Mobile Email Campaigns in 2016 – What You Need to Know
While traditional desktop email campaigns have been passed over in favor of other marketing channels, mobile consumer behaviors are prompting marketers to reassess and get creative with their mobile campaigns. Taking the lead from top e-commerce brands, we’re going to discuss how to send mobile-optimized emails to your customers. What types of messages to send, what metrics to measure, and how to map these within the customer life cycle for this evolving engagement model.
The 5 Best Practices for Mobile Email Campaigns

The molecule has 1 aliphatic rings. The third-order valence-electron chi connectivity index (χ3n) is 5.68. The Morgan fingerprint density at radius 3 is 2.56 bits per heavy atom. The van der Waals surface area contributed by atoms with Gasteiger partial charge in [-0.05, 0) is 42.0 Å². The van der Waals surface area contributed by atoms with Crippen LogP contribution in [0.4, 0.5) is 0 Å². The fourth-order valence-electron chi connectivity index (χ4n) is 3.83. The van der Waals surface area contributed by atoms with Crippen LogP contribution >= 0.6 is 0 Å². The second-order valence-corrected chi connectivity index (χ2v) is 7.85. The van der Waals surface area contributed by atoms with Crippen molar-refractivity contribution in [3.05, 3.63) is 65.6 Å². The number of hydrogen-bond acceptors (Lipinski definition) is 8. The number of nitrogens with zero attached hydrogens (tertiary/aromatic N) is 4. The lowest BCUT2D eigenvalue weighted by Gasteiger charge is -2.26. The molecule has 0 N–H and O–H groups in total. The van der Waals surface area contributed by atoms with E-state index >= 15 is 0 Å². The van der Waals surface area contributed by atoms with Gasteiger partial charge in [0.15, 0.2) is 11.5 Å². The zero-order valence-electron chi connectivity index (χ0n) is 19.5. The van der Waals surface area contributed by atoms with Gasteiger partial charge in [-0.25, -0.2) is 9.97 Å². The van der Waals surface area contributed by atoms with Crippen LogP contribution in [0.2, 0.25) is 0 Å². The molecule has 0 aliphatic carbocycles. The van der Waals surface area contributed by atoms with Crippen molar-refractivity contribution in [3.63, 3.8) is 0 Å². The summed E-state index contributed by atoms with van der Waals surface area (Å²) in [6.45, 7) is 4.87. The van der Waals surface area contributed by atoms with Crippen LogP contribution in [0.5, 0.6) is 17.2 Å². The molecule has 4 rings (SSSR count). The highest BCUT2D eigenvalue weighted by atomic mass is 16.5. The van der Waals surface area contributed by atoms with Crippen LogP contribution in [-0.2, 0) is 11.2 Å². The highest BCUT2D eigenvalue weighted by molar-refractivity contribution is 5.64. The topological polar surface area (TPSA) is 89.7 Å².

First impressions count more than ever since small mobile screens provide scarce space upon which to share ideas. To create the most compelling content possible, responsive design is a necessity. If formatting and readability are compromised, users will shy away from opening future emails.
Outside of user behavior, which we’ll cover a bit later, the largest changes to mobile email happen in design and formatting. With less room, more information needs to find its home in a smaller space. Here are a handful of mobile email pointers to keep in mind:
#1 Give Value First and Keep It Short
- Short viewing boxes make communicating key ideas a first-line priority. The short-box format necessitates changing email copy to make sure attention-grabbing information is visible in the viewing box. Definitely preview your mobile emails to ensure you’re all set.